Advocates on both sides of the gun control debate are prepared to make a lot of noise about the future of gun regulations in the wake of the Newtown, Conn. shooting. That’s the message from the first of House Democratic gun violence pointman Mike Thompson’s violence-focused town halls this week.It may just be me, and not popular opinion, but that argument sounds completely worn out. Does anyone seriously think the massacre at Newtown could have been carried out with a knife? Or a hammer? Even the idea that guns don't kill people doesn't really have any traction anymore. Not after Alex Jones and Wayne LaPierre put a face on opposition to gun control.
“It’s not the guns that kill people,” an area firearms instructor said, according to the Register. “A magazine has never killed anybody either. If you’re mentally ill and you’re going to kill somebody, you’re going to kill somebody.”
Not that this sentiment is uniform. Utah is one of two states which allows teachers to carry concealed weapons in the classroom, and Utah seems to be the hotbed of interest in arming teachers in the classroom. Which says more about the impact of Newtown than it does about danger in Utah schools:
It wasn’t unusual for Kevin Leatherbarrow to hear gunshots during the school day while teaching at an inner-city high school in Buffalo, N.Y.
Counseling students who lost classmates or relatives killed by violence on the city’s tough east side was part of his job description. He witnessed fights on school grounds between students who’d come to school armed. One day, when a student threatened to kill him after becoming angry over a routine classroom issue, Leatherbarrow decided it was time to arm himself: He obtained a permit that allowed him to carry a gun.
Two years ago, Leatherbarrow accepted a job at a charter school in Utah, where he signed an agreement stating he wouldn’t carry a weapon to school as part of his teaching contract.
But there’s discussion among him and his colleagues and administrators that maybe that policy needs to change, especially in the aftermath of a mass shooting at an elementary school in Newtown, Conn. earlier this month where 20 children and six teachers were killed by gunman Adam Lanza before he killed himself.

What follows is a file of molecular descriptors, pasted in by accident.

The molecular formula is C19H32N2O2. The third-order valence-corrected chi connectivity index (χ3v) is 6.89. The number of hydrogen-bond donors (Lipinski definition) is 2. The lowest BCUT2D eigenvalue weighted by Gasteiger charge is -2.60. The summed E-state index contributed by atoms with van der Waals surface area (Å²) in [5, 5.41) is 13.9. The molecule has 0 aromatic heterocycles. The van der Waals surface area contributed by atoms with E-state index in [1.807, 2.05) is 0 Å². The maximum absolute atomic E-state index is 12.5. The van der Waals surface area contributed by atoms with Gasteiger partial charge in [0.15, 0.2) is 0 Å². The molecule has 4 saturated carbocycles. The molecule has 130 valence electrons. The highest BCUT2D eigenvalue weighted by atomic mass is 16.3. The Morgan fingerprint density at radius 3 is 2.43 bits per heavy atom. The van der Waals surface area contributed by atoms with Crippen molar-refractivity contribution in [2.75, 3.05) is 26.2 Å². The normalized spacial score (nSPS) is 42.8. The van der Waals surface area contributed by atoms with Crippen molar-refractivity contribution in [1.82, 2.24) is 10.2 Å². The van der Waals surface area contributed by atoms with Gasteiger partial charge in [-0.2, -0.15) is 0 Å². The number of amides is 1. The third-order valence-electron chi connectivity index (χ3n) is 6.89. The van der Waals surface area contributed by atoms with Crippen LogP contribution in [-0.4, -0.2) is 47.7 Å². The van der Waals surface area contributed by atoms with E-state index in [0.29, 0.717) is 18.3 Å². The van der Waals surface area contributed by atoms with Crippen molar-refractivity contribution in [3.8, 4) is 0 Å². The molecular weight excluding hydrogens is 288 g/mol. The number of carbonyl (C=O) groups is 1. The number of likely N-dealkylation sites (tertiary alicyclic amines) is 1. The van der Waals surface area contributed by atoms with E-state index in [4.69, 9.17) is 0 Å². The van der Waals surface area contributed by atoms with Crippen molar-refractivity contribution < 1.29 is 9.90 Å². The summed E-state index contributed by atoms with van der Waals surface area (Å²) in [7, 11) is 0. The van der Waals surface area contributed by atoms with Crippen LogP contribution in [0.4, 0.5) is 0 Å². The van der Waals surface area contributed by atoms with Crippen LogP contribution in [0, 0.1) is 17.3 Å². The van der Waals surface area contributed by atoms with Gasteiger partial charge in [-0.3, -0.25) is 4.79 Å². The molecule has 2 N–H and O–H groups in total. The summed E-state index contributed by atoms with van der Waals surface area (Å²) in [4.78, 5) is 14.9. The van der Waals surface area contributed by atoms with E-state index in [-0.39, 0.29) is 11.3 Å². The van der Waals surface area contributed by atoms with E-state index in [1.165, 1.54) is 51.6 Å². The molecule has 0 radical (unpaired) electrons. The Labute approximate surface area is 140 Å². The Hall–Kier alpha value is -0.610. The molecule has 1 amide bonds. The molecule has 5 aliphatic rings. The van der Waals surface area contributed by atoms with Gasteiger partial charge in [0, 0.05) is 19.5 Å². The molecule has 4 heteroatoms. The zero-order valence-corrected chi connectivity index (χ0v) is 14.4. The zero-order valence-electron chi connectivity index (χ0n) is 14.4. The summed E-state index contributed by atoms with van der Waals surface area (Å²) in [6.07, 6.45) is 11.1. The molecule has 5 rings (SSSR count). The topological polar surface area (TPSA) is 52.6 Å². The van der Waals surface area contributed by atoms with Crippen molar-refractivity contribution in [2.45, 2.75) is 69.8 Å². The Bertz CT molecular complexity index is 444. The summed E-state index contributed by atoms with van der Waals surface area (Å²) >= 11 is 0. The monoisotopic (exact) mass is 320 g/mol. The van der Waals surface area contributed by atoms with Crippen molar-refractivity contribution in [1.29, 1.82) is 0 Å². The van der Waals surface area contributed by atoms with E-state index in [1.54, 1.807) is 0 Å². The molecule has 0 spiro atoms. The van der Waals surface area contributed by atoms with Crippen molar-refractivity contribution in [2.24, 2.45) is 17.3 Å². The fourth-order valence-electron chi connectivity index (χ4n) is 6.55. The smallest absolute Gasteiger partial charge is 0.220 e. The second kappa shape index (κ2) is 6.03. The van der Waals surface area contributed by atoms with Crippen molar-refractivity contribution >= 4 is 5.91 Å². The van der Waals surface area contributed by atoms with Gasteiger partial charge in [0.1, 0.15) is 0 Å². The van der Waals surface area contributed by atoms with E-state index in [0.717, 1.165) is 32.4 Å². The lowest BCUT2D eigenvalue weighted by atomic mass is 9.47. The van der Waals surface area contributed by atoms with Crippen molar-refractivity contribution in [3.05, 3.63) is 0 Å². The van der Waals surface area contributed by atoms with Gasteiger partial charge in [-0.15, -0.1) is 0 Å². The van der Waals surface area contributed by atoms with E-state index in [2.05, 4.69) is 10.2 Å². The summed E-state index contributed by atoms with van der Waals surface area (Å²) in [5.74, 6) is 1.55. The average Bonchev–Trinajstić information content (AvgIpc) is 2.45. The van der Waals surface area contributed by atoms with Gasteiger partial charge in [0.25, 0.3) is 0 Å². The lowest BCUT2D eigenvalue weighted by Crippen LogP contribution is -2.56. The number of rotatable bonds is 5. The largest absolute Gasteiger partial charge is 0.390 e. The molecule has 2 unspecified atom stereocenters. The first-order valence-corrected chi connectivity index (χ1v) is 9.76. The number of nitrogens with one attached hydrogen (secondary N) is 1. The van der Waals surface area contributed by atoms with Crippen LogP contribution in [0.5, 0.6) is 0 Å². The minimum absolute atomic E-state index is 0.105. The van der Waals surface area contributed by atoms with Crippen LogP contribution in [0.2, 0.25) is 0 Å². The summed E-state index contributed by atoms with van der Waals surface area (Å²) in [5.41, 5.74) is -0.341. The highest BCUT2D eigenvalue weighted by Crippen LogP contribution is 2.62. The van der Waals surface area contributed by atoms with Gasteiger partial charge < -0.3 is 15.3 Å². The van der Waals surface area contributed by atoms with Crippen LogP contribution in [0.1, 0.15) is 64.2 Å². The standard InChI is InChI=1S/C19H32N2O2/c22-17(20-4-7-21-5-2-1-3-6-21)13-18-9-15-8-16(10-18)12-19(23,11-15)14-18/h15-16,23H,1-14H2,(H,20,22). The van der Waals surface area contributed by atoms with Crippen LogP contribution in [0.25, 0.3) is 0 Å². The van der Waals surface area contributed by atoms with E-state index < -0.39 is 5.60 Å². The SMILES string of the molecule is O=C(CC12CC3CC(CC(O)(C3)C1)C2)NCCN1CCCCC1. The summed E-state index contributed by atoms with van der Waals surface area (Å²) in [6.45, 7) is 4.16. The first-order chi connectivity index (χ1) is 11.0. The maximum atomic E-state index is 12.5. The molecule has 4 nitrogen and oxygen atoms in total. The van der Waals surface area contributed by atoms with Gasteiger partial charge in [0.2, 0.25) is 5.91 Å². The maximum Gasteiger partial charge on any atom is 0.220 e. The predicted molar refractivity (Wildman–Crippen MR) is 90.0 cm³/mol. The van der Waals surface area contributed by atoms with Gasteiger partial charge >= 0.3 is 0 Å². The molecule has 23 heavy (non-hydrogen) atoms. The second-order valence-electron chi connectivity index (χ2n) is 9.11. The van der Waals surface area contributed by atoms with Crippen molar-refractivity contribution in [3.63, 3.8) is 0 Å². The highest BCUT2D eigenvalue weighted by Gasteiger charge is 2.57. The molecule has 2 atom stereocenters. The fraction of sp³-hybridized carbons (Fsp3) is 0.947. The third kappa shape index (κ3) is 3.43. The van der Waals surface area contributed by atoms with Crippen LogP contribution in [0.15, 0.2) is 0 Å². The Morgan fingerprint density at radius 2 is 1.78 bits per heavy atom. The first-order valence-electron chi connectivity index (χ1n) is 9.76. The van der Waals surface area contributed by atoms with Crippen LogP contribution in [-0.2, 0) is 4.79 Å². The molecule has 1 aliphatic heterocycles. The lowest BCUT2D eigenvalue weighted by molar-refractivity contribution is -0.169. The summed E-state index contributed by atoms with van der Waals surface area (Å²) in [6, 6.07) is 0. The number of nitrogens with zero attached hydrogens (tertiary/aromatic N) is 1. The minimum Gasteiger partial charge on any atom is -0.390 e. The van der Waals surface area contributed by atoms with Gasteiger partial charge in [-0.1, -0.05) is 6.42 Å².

Leatherbarrow, whose job at a high school so far comes with much less violence than his prior career in Buffalo, is among Utah teachers who favor the idea of carrying guns to school. He is encouraging his co-workers and other Utah teachers to attend training in West Valley City on Thursday offering free concealed-weapons permit courses and mass-violence response training to educators.
"We’re trapped. We’re just fish in a barrel," said Leatherbarrow of feeling vulnerable to a potential situation like that which unfolded in Newtown. "After this shooting, it’s not unreasonable to say we are all looking at this [school security] as ‘We really have a problem.’ It’s being brought to our higher-ups and even though [administrators] are sending out emails saying "we are safe" ... the schools are not safe. They’re just not."
Actually, according to Mother Jones and my own quick Google search, teachers in Utah are perfectly safe. There's been only one mass shooting in Utah in the past 30 years, and that was in a shopping mall in Salt Lake City. Maybe we should consider arming retail staff in Utah.
Where else do we see cracks in the armor? The NRA is meeting with Joe Biden, but refusing to discuss new gun control laws. Sounds like a very hard line stance; but, they are meeting with Joe Biden:
Still, the fact that the NRA is showing up at the White House at all could be seen as an acknowledgment of gun control momentum by the nation’s largest gun lobby. The NRA rejected a White House invitation in March 2011 during a brief discussion of new gun regulations following the shooting in Tucson, Ariz. in January of that year.But LaPierre hasn't spent his life "fighting" for the Second Amendment; he's spent his professional career lobbying for gun manufacturers. The NRA clearly understands its power is in the legislature; and that power is not even strong among the people:
“Why should I sit down with a group of people who have spent their life fighting the Second Amendment?” LaPierre told the Washington Post after the 2011 invitation.